Tag Archives: solving problems

Assumptions About Work

“I would assume most companies have real problems to solve, so what do you mean, if you want your team to feel high levels of job satisfaction, you give them a real problem?” I asked.

Pablo thought for a moment. “Sometimes, companies engage in contrived exercises. To build a team, they take a group to a local ropes course, or a game of tug-of-war over a mud pit. Those exercises provide only temporary relief, short-lived when the team returns to work. The work itself has to be satisfying.”

“What leads a company astray?” I wanted to know.

“Oh, that’s not so hard to understand,” Pablo replied. “First, I think we have misconceptions about why people work. And, then we base our managerial systems on those misconceptions. It’s a flywheel that eats itself.”


“Some companies think people work only because they have to, only in exchange for meager compensation to put food on their table. Or, more substantial compensation so they can buy a boat. They believe employees are simply self-centered and have no inherent need to work. That our labor system exists only as a commodity. It’s a scarcity mentality.”

“As opposed to?” I said.

“People have an inherent need to work. People have an inherent need to contribute, to their own self-independence, and also to the positive social systems in which we live. Look at the number of hours in a work week. It has been coming down over time, but in the US is currently settled at around 40 hours. People need a substantial, material amount of sustained work, where they can contribute their full capability to solving problems and making decisions. Managerial systems based on this understanding are much different than those based on greed.”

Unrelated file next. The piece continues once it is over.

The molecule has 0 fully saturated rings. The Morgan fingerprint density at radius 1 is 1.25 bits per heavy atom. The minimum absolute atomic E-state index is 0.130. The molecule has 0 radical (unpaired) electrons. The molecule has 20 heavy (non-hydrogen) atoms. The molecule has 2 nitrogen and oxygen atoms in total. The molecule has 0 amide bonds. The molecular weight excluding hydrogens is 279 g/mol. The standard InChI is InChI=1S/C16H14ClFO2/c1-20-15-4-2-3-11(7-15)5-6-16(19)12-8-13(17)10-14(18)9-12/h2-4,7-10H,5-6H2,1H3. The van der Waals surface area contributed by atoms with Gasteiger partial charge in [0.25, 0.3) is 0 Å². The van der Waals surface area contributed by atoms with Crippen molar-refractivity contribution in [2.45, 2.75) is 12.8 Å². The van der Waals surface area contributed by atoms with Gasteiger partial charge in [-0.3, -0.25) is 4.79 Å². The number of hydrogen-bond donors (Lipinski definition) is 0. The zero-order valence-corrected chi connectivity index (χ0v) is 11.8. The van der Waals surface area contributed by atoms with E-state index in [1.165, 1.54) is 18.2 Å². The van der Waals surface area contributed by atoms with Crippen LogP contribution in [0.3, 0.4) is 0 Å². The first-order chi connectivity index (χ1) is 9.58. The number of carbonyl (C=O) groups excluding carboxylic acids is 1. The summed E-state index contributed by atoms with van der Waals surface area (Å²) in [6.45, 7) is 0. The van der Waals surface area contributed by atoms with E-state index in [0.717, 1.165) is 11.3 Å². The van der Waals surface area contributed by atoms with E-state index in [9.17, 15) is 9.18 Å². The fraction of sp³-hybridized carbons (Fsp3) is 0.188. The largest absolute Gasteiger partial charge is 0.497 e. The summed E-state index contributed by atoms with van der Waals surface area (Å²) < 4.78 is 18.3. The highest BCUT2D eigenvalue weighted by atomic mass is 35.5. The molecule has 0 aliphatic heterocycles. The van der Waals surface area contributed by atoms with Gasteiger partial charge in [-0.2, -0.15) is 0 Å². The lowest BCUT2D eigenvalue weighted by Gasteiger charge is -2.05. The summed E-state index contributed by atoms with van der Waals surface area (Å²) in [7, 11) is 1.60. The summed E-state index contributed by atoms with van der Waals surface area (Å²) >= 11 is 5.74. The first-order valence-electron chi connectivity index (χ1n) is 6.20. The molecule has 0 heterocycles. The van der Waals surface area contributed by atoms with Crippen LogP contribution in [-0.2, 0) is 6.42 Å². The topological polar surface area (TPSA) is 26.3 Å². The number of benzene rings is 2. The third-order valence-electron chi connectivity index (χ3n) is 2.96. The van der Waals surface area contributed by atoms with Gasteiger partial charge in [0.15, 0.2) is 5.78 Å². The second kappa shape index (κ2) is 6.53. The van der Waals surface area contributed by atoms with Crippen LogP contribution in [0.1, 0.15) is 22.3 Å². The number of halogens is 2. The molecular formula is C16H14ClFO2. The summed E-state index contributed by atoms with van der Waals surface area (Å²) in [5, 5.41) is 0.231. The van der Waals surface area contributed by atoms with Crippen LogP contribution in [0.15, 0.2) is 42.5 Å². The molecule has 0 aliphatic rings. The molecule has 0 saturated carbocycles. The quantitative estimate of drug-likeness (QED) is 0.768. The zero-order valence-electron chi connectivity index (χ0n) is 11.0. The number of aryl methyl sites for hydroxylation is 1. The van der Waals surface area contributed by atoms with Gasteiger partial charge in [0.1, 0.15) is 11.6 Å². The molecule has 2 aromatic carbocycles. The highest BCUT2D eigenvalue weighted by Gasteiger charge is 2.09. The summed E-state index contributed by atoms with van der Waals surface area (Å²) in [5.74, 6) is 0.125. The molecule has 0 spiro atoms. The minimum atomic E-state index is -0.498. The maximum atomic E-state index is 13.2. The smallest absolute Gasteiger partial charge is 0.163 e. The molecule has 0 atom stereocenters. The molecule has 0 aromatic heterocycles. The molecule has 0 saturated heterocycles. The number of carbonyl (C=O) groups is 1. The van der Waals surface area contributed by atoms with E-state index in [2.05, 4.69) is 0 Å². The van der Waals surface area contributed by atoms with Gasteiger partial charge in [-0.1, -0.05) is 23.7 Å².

No Real Work Experience

From the Ask Tom mailbag

I am interviewing a lot of college hires that possess limited if any relevant work experience. While I am very comfortable interviewing candidates with experience, I find it very difficult to translate the Hiring Talent approach to those without any real experience in the field I am interviewing for. In some cases there is barely a internship to ask questions about.

They have work experience, they just didn’t get paid for it. Work is comprised of these two things –

  • Making decisions
  • Solving problems

Here is the sequence –
Look at the typical task assignments in the open role.

  1. Identify the Level of Work.
  2. Identify the critical role requirements, keying in on decision making and problem solving.
  3. Create questions based on the critical role requirements.

“Tell me about a time when” – this could be a student project, coursework, volunteer work, extracurricular activities, a hobby, a contest.
Let’s say the critical role requirement is to create and maintain work schedules for seven people on a project team where the duration of the project is thirty days.

  • Tell me about a time when you had to maintain some sort of written schedule on a project?
  • What was the project?
  • What was the purpose of project?
  • How long did the project last?
  • What did you have to schedule (people, project elements)?
  • How many elements (people, materials) did you have to schedule?
  • What information did you have to gather before you entered elements into the schedule?
  • After you created the initial schedule, did it ever change? How often?
  • Before you changed the schedule, what information did you have to gather?
  • Were your schedule changes ever challenged? How did you resolve the situation?

I am listening for decisions they made and problems they solved. And I don’t care if it was a pageant for the school choir or volunteer work at a hospital.